In short: Data cultures can be realized with some combination of data and people. But through the process of creative ideation, the capability of experimentation can serve as an important building block to proliferating data cultures.
At LiftCentro, we help brands scale out cultures that regularly turn to data to inform decision making. Because it’s what we do, we spend a lot of time thinking about how to do it. For data cultures, there are discussions about whether the aspirations should be to be data-driven or data-informed, but however one wants to phrase it, it is about leaning on data as inputs to drive higher-level decision making.
At face value, it would be easy to say that data cultures exist when there is an intersection of people and data. That is certainly plausible, but we think that having an experimentation capability that scales widely across the larger organization is a foundational component to building a data culture. It’s the culture part that makes experimentation important.
When we look at any form of data, it can be a bit like reading a brochure or book. It can be instantly boring. It could be mildly interesting. It could be exciting and energizing. Despite the involvement of science, data storytelling is an art, and the art can certainly make data more compelling to our eyes and minds. But this art often has to be employed to drive action based on the data.
Enter experimentation. Experimentation as a practice, also produces data, so it blends into the data spectrum as well. But what’s unique about experimentation is that it serves as an instrument to validate, or invalidate ideas. Whether ideas are more tactical or strategic in nature, ideating generates creative and deeper thinking. It allows us a individuals to challenge our own ideas – to put ideas into the wild, without excessive risk.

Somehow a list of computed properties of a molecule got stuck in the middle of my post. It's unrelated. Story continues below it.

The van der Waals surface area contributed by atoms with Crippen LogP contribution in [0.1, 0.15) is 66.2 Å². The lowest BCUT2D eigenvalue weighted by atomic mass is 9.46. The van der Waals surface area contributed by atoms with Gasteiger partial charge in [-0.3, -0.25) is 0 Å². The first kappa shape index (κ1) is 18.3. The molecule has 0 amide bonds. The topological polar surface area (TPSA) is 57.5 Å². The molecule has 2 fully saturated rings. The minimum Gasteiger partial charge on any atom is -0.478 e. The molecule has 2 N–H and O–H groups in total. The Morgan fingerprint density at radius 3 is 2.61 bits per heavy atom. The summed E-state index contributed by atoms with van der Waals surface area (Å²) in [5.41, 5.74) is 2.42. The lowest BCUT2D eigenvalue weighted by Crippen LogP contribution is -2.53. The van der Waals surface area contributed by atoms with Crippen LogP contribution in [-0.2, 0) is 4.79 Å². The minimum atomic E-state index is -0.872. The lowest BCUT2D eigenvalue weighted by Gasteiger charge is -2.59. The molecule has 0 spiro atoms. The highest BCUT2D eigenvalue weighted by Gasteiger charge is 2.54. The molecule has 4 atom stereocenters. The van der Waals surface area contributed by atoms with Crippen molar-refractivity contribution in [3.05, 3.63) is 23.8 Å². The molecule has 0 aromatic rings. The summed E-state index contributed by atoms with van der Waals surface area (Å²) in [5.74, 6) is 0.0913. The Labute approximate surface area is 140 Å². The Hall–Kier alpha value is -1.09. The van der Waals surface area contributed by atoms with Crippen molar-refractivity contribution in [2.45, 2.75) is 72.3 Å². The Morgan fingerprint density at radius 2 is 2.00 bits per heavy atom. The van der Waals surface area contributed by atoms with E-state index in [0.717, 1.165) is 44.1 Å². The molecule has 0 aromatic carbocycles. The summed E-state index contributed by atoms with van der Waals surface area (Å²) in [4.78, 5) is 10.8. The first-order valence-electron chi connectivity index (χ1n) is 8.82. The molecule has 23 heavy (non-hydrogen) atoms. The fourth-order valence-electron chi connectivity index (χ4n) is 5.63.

Good ideas tend to be rooted in some form of data. They can stem from analytics data, or previous experiment data. They can spawn from qualitative feedback. Data that comes in directly from prospects and customers, or any organization’s key constituents, is gold. But key here is the simple concept of ideas.
Ideas that are tethered towards improving key organizational goals involve minds that are thinking creatively and looking to drive some improvement. A better user experience. A better way to provide information that an audience is seeking. A win-win for both the customer and the business. How to energize an audience and inspire engagement. This proactive thinking is key to building a culture that hinges on data.
The capability of experimentation can and should unleash creative energy from people of various roles, levels and geographies across an organization. It allows for anyone to make a great impact by testing concepts with guardrails. Building experimentation programs that can be tapped by different lines of business and functional teams across the wider organization, can help you move from having a lot of data to building a data culture.
Besides the ability to become a difference maker through experimentation, because experimentation should start with some research in the ideation process, experimentation naturally brings non-data people into the world of data. It elevates data curiosity and can foster newfound interests in data. Non-data people are suddenly data people.
Expanding the tendency to engage with data is part of data culture building. Tap the practice of experimentation to drive that expansion.